A cold, brisk autumn day may not have raised many thoughts about gardening, save for a newly completed garden plot at the Wallenpaupack Area Middle School to keep warmer times in mind. Sixth graders attending the dedication on October 25th were also reminded some gardening should be done this time of year, such as planting of garlic or flower bulbs.
The whole adventure in hands-on gardening at the Middle School is helping to bring alive textbook knowledge and inspire youths to engage in the process of food production, noted Principal Keith Gunuskey. School administrators and teachers envision children learning to care for plants as well as one another, as they work together and see what a little tender loving care, some sun, water, fertilizer and patience will do.
Self-reliance, healthy lifestyles and appreciation of where food comes from are expected to grow.
Pride in their accomplishments and in their school is expected to blossom. Assistant Principal William Theobald remarked that the new garden plot is only the beginning, a project that could easily develop as time goes on. Gunuskey said that the crop will hopefully be introduced as part of the cafeteria menu. Announcement would be made to the student body about where the vegetables they are eating originated- on their own school garden plot and nurtured at the hands of their own classmates.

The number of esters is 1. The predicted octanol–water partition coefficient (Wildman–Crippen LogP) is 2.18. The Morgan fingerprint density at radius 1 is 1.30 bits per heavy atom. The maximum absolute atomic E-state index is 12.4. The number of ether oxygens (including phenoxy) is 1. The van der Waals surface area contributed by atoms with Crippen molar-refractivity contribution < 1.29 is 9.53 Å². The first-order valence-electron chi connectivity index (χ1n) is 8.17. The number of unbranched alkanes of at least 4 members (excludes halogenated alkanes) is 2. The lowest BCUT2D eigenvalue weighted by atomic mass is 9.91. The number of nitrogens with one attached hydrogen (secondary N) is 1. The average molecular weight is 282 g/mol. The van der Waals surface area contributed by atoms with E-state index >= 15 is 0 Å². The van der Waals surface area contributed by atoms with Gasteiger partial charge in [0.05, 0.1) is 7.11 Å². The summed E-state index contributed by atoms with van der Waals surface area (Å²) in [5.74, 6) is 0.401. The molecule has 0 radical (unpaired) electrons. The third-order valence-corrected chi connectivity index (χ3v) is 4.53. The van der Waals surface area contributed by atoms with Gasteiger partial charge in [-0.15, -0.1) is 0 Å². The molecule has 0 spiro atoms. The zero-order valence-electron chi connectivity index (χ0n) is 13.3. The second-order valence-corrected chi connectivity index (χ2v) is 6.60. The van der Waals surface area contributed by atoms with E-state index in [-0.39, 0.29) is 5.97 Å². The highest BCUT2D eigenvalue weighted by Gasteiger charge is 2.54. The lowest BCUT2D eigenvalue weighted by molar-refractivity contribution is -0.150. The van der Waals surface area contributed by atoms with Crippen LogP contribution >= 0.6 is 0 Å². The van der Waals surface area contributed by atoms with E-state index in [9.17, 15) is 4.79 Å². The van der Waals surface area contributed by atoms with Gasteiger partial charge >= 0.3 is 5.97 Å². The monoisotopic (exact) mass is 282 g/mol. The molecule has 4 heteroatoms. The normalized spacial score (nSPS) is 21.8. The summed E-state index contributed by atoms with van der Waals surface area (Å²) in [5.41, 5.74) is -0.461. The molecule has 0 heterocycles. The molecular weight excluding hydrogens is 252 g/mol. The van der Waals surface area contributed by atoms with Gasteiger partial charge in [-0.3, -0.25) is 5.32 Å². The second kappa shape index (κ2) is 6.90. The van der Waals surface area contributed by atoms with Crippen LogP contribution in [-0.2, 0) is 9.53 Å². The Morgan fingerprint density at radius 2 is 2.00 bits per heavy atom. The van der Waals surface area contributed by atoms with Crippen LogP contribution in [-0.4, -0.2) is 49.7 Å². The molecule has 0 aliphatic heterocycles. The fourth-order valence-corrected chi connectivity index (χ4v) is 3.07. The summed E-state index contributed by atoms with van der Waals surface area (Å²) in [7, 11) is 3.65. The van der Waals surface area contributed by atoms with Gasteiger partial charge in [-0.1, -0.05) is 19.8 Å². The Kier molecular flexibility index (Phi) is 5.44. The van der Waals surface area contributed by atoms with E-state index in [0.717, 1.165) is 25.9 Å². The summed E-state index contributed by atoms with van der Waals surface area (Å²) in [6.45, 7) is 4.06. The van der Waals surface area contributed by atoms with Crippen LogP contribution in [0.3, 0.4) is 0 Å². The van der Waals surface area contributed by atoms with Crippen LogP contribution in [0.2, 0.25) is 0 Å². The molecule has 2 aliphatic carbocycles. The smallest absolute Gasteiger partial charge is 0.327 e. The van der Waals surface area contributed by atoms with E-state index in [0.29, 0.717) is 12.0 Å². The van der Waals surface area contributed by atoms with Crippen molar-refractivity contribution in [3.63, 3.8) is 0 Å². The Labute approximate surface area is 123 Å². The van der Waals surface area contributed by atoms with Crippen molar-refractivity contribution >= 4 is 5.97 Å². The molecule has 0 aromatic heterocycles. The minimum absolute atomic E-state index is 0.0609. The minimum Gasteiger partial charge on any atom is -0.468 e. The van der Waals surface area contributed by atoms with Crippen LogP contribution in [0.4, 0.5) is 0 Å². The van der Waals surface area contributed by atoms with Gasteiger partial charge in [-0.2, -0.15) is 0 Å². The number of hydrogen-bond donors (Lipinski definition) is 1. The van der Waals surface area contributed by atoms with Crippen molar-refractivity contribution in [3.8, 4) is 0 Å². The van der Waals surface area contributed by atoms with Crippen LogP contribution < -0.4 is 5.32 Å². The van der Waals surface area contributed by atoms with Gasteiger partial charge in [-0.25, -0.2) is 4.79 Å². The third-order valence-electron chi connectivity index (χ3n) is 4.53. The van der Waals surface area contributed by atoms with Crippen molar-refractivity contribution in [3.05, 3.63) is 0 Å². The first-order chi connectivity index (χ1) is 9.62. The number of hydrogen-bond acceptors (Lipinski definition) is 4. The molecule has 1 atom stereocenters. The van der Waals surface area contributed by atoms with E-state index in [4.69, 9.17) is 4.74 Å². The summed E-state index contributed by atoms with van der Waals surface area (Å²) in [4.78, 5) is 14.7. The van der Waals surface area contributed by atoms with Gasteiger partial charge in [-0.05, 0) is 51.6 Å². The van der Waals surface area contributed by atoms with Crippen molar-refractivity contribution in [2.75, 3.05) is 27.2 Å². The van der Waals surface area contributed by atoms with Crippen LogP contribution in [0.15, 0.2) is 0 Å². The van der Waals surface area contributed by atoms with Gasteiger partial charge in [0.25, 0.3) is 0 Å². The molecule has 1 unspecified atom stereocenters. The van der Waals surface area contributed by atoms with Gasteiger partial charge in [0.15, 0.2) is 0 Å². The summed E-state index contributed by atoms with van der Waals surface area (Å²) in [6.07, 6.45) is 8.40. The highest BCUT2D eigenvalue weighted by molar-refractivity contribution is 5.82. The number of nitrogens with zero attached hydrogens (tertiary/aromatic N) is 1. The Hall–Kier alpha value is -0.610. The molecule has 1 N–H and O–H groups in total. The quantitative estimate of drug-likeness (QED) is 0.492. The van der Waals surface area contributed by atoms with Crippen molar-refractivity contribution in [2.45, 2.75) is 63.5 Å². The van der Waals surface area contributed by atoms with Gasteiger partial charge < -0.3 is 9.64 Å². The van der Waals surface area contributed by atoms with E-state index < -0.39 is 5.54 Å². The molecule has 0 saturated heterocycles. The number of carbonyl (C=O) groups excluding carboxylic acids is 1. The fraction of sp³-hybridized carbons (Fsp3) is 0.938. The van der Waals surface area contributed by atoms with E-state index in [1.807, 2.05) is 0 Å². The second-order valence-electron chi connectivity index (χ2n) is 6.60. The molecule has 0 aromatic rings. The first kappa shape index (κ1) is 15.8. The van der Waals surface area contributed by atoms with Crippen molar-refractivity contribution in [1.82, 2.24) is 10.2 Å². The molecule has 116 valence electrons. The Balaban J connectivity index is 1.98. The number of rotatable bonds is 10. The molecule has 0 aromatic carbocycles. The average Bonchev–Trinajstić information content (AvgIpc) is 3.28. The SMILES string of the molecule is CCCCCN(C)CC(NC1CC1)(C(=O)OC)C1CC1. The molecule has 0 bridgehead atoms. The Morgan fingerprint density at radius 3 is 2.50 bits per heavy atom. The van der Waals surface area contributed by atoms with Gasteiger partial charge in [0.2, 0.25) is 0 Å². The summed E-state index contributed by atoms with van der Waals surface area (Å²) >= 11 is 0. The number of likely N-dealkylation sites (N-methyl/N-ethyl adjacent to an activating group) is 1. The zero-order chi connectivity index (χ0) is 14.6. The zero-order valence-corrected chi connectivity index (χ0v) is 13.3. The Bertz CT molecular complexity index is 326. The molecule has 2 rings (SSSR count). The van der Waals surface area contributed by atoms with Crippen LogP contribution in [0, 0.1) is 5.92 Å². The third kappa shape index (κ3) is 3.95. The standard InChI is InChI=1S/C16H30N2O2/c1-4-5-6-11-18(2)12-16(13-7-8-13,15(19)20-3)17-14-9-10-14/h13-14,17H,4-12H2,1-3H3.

The ribbon cutting celebrated the opening of the garden, which includes several raised beds, a shed with tools and a deer fence. It was funded through a grant totaling over $7,000 from Lackawanna College (Environmental Institute). Additional financial help came from the Pennsylvania Educational Improvement Tax Credit Program and The Dime Bank. Assistant Superintendent Dr. Joann Hudak approached Lackawanna College about the idea.
Three thousand dollars was dedicated for training provided by Lackawanna College, and $4,000 for materials to build the garden.
Gardening lessons will be incorporated into the science and health curriculum in the sixth and seventh grades. At first, the sixth grade class of the 2013-2014 school year will be involved. In the spring they will plant their crops. Over the summer various volunteers will tend to watering, weeding and watching over the plot. In the fall semester of the 2014-2015 school year, the current year sixth grade will have advanced to seventh grade, and will return to harvest their bounty.
Sixth and seventh grade science teachers, as well as teachers in the Health and Physical Education Department have given input, Middle School custodians helped build the garden this summer.
Bob Morgan, a Penn State Master Gardner, has volunteered to help with the garden and was on hand at the dedication to show the sixth graders how to plant garlic.
A higher raised bed will be constructed to accommodate students with physical limitations and other impairments.
Page 2 of 2 - Some of the lessons that have begun in the garden include a scavenger hunt, examining soil to see how it is composed and taking a "garden sensory walk" as a basis for a writing assignment. Future lessons may include testing the soil for proper pH, planning and planting crops that be grown successfully in this part of the country, and harvesting techniques. Cafeteria scraps and school lawn and landscape clippings will be composted to show how it turns into rich, brown topsoil.
Flowers will also be grown. A landscape feature at the garden entrance form a large "W" for Wallenpaupack, dotted with hand-painted rocks and covering bulbs that are expected to blossom in the spring with purple and white flowers- the school colors.